Yesterday, the Mississippi Legislature convened for its First Extraordinary Session of 2017. This special session was called by the Governor to address several financial issues.
The legislature considered three budget appropriations that were not completed during the regular session, as well as two additional appropriation measures for the Secretary of State, and two bills dealing with the way the state’s financial accounts are structured.
The scope of the session was limited to protect taxpayers. The House convened at 10am and adjourned sine die just over 12 hours later, completing its work and ending the session. Legislative leadership trimmed several days from the regular session earlier this year, which helped ensure that this one day special session incurred no additional costs to taxpayers.
Here’s a short summary of each of the bills we considered, along with my vote and the vote totals.
SB 2001: This measure restructures the way that several state accounts are held, changing some “special funds” to general fund accounts. This will allow the state to more accurately gauge the tax dollars on hand. I voted Yes, the measure passed 73-43.
SB 2002: This bill, called the “FORTIFY Act,” makes structural changes to state accounts in an attempt to improve Mississippi’s credit rating. This could potentially reduce the cost of borrowing. The state should seek to reduce its indebtedness whenever possible, and reducing the cost of borrowing can help save taxpayer dollars. I voted Yes, the measure passed 73-41.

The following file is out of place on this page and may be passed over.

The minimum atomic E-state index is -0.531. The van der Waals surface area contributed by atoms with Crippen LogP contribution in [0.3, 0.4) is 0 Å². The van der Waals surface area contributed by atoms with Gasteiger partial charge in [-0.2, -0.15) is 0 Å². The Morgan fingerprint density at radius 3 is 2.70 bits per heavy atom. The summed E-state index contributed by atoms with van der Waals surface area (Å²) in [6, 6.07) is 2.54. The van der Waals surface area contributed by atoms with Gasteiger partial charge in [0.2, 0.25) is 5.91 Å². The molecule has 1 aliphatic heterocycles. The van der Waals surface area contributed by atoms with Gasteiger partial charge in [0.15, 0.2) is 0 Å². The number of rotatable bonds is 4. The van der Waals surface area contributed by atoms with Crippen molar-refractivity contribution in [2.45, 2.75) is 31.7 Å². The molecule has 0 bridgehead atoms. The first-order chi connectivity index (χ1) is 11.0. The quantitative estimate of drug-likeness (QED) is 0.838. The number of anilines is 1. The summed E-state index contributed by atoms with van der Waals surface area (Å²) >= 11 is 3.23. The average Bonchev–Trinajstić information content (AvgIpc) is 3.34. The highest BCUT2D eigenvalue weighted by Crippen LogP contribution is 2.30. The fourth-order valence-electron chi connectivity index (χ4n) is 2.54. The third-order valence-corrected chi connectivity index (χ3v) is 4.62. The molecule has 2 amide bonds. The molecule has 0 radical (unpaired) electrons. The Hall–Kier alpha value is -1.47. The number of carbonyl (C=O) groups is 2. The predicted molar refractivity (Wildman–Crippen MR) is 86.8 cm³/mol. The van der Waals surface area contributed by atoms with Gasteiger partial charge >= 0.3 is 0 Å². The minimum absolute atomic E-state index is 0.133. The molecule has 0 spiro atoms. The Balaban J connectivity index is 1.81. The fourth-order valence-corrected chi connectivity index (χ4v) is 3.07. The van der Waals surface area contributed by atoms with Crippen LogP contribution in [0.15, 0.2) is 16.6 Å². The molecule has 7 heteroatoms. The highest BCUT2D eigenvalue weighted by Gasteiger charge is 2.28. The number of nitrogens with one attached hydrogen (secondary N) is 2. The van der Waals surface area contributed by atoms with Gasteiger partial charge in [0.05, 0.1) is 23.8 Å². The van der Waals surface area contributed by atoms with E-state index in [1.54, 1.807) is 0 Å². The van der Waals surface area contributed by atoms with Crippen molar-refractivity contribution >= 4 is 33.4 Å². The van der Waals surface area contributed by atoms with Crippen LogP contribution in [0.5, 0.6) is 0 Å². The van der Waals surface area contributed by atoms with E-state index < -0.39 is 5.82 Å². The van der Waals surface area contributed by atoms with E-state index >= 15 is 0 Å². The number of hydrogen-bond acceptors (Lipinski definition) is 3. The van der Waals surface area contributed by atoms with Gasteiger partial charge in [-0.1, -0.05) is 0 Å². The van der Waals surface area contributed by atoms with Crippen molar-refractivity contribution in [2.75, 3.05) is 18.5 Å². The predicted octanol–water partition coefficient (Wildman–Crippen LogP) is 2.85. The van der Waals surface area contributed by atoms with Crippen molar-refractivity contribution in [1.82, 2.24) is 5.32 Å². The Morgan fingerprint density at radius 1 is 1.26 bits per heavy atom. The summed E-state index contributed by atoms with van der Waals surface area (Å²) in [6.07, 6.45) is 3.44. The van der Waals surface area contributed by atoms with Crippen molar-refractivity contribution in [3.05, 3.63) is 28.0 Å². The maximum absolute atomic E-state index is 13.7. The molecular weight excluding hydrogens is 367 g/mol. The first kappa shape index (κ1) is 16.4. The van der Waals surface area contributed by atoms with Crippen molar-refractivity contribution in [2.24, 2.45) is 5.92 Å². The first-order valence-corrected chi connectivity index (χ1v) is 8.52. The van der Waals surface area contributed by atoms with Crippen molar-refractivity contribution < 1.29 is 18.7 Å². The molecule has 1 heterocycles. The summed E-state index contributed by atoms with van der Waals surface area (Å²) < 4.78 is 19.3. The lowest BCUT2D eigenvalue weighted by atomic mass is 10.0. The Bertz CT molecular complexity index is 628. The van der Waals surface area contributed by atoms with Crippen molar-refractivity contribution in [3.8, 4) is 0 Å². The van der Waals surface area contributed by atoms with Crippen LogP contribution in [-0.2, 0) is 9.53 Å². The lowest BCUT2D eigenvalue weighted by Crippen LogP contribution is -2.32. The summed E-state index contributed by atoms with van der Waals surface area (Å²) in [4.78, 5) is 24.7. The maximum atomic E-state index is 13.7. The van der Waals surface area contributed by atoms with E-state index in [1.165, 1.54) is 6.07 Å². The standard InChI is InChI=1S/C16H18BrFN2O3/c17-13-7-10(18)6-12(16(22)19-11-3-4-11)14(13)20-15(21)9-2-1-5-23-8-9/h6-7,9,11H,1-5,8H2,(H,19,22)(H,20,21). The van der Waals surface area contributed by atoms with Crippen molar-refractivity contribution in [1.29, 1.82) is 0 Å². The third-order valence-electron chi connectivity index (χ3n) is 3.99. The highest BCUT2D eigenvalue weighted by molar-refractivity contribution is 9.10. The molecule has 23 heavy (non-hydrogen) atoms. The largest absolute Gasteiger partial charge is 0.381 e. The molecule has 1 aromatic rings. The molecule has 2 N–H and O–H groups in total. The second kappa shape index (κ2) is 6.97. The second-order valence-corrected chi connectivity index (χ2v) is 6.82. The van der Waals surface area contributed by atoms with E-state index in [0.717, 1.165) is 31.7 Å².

The House voted on a motion to suspend the rules and consider a resolution to expel a Representative from the House based on his social media comments. Regardless of how reprehensible some words may be, expelling a duly elected member of a representative body based solely on their speech outside the body sets a dangerous precedent. I voted No, the measure failed 32-66.
This year, the state still took over $6 billion from the taxpayers and spent it on hundreds of different government programs, including entitlements and regulatory agencies that are outside the proper role of government and have a negative impact on our state’s economy. For these reasons, I voted against all appropriations except for those that fund the three basic branches of government – Executive, Judicial, and Legislative, and payments on our current debt. Our state should get back to the basics and return more money back to the taxpayers, who rightfully earned it. Here’s a listing of each of the appropriation bills, along with the vote totals:
HB 2 Department of Transportation. I voted No, the measure passed 114-1.
HB 1 Attorney General. I voted No, the measure passed 103-4.
HB 5 Secretary of State – Settlements. I voted No, the measure passed 113-1.
HB 6 Secretary of State – Land Maintenance and Back Taxes. I voted No, the measure passed 112-2.
SB 2003 Office of State Aid Road Construction. I voted No, the measure passed 118-1.
While our official work is now done until January, I will be working diligently with fellow committee members during the coming months to help craft legislation that reduces the size, scope, and intrusiveness of government while protecting taxpayers and our liberties.
If you have any questions, requests, or if I can do anything for you, please let me know! You can always reach me at firstname.lastname@example.org or on my cell phone at (601) 207-0813.
It’s a privilege to represent you!